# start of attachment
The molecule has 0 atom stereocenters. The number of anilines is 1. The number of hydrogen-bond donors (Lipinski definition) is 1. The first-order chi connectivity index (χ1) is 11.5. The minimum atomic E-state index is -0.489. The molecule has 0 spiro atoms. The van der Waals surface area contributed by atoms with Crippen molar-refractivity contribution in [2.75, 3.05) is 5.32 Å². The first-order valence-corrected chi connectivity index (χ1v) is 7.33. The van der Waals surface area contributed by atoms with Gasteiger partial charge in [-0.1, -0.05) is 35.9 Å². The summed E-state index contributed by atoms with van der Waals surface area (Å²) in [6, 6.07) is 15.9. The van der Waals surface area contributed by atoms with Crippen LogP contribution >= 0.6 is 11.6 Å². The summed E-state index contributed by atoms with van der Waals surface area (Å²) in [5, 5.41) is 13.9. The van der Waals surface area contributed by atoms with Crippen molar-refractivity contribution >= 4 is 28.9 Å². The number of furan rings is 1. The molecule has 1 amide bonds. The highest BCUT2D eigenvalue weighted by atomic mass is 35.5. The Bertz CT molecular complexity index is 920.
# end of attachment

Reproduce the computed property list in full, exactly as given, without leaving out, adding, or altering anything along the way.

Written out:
The molecule has 0 atom stereocenters. The number of anilines is 1. The number of hydrogen-bond donors (Lipinski definition) is 1. The first-order chi connectivity index (χ1) is 11.5. The minimum atomic E-state index is -0.489. The molecule has 0 spiro atoms. The van der Waals surface area contributed by atoms with Crippen molar-refractivity contribution in [2.75, 3.05) is 5.32 Å². The first-order valence-corrected chi connectivity index (χ1v) is 7.33. The van der Waals surface area contributed by atoms with Gasteiger partial charge in [-0.1, -0.05) is 35.9 Å². The summed E-state index contributed by atoms with van der Waals surface area (Å²) in [6, 6.07) is 15.9. The van der Waals surface area contributed by atoms with Crippen LogP contribution >= 0.6 is 11.6 Å². The summed E-state index contributed by atoms with van der Waals surface area (Å²) in [5, 5.41) is 13.9. The van der Waals surface area contributed by atoms with Crippen molar-refractivity contribution >= 4 is 28.9 Å². The number of furan rings is 1. The molecule has 1 amide bonds. The highest BCUT2D eigenvalue weighted by atomic mass is 35.5. The Bertz CT molecular complexity index is 920.